About one thousand years ago, the great Indian pandit and yogi, Dipamkara Shrijnana (Atisha), was invited to Tibet to re-establish the Buddhadharma, which had been suppressed and corrupted for almost two centuries. One of Atisha's main accomplishments in Tibet was his writing of the seminal text, A Lamp for the Path to Enlightenment, in which he extracted the essence of all 84,000 teachings of the Buddha and organized them into a clear, step-like arrangement that makes it easy for any individual practitioner to understand and practice the Dharma. This genre of teachings is known as lam-rim, or steps of the path, and forms an essential part of every school of Tibetan Buddhism.
In this book, His Holiness the Dalai Lama gives a commentary to not only Atisha's revolutionary work but also to Lines of Experience, a short text written by Lama Tsongkhapa, who was perhaps the greatest of all Tibetan lam-rim authors. In bringing together Atisha, Lama Tsongkhapa and His Holiness the Dalai Lama, this book offers readers one of the clearest and most authoritative expositions of the Tibetan Buddhist path ever published, and it is recommended for those at the beginning of the path, the middle and the end.
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In the Tibetan Buddhist tradition, devotion to one's guru or spiritual master is considered to be of the utmost importance in spiritual practice. The instructions of Dilgo Khyentse Rinpoche, based upon the teachings of the great eighteenth-century saint and visionary Rigdzin Jigme Lingpa, focus on the devotional practices of Guru Yoga, "Merging with the Mind of the Guru."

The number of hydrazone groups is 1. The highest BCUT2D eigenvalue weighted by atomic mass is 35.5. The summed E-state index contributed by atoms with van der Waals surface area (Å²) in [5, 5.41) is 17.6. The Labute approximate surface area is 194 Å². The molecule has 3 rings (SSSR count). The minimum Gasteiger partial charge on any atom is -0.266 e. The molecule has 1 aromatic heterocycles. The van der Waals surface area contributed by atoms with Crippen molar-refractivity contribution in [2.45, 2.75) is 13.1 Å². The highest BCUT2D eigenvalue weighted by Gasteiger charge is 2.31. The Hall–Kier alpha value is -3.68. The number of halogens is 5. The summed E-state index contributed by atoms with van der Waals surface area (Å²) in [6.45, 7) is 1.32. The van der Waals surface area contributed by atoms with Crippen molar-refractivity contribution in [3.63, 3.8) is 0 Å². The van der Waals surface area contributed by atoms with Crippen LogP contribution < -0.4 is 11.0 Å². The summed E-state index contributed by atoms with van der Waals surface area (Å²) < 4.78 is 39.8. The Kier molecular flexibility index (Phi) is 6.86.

Dilgo Khyentse Rinpoche inspired Matthieu Ricard to create this anthology by telling him that “when we come to appreciate the depth of the view of the eight great traditions [of Tibetan Buddhism] and also see that they all lead to the same goal without contradicting each other, we think, ‘Only ignorance can lead us to adopt a sectarian view.’” Ricard has selected and translated some of the most profound and inspiring teachings from across these traditions.The selected teachings are taken from the sources of the traditions, including the Buddha himself, Nagarjuna, Guru Rinpoche, Atisha, Shantideva, and Asanga; from great masters of the past, including Thogme Zangpo, the Fifth Dalai Lama, Milarepa, Longchenpa, and Sakya Pandita; and from contemporary masters, including the Fourteenth Dalai Lama and Mingyur Rinpoche. They address such topics as the nature of the mind; the foundations of taking refuge, generating altruistic compassion, acquiring merit, and following a teacher; view, meditation, and action; and how to remove obstacles and make progress on the path.